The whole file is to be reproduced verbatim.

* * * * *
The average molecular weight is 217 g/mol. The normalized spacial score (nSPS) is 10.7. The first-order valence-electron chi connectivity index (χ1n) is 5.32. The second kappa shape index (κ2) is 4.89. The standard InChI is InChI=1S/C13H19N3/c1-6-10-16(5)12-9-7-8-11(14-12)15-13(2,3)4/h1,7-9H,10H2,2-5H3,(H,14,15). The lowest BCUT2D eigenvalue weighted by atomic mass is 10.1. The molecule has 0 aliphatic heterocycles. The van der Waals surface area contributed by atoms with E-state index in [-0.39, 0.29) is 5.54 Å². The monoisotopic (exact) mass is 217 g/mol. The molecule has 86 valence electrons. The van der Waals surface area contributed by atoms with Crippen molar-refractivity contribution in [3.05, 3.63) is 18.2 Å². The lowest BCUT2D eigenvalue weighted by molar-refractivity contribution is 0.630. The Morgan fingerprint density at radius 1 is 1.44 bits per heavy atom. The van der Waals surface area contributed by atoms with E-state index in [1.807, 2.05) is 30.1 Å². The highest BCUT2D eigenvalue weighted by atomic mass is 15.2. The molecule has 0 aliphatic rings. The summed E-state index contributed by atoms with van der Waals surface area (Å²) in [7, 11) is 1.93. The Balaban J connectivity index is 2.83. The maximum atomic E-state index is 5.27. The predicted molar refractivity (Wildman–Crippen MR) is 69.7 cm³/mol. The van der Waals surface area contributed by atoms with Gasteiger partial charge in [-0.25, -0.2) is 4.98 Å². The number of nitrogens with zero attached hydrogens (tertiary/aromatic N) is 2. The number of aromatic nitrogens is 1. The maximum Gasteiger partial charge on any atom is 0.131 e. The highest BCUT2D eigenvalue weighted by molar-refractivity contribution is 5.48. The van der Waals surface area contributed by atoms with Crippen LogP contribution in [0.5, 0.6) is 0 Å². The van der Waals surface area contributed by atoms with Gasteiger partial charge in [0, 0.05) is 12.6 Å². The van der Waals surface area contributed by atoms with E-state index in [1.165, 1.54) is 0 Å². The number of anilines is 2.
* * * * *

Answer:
The average molecular weight is 217 g/mol. The normalized spacial score (nSPS) is 10.7. The first-order valence-electron chi connectivity index (χ1n) is 5.32. The second kappa shape index (κ2) is 4.89. The standard InChI is InChI=1S/C13H19N3/c1-6-10-16(5)12-9-7-8-11(14-12)15-13(2,3)4/h1,7-9H,10H2,2-5H3,(H,14,15). The lowest BCUT2D eigenvalue weighted by atomic mass is 10.1. The molecule has 0 aliphatic heterocycles. The van der Waals surface area contributed by atoms with E-state index in [-0.39, 0.29) is 5.54 Å². The monoisotopic (exact) mass is 217 g/mol. The molecule has 86 valence electrons. The van der Waals surface area contributed by atoms with Crippen molar-refractivity contribution in [3.05, 3.63) is 18.2 Å². The lowest BCUT2D eigenvalue weighted by molar-refractivity contribution is 0.630. The Morgan fingerprint density at radius 1 is 1.44 bits per heavy atom. The van der Waals surface area contributed by atoms with E-state index in [1.807, 2.05) is 30.1 Å². The highest BCUT2D eigenvalue weighted by atomic mass is 15.2. The molecule has 0 aliphatic rings. The summed E-state index contributed by atoms with van der Waals surface area (Å²) in [7, 11) is 1.93. The Balaban J connectivity index is 2.83. The maximum atomic E-state index is 5.27. The predicted molar refractivity (Wildman–Crippen MR) is 69.7 cm³/mol. The van der Waals surface area contributed by atoms with Gasteiger partial charge in [-0.25, -0.2) is 4.98 Å². The number of nitrogens with zero attached hydrogens (tertiary/aromatic N) is 2. The number of aromatic nitrogens is 1. The maximum Gasteiger partial charge on any atom is 0.131 e. The highest BCUT2D eigenvalue weighted by molar-refractivity contribution is 5.48. The van der Waals surface area contributed by atoms with Crippen LogP contribution in [0.5, 0.6) is 0 Å². The van der Waals surface area contributed by atoms with Gasteiger partial charge in [0, 0.05) is 12.6 Å². The van der Waals surface area contributed by atoms with E-state index in [1.165, 1.54) is 0 Å². The number of anilines is 2.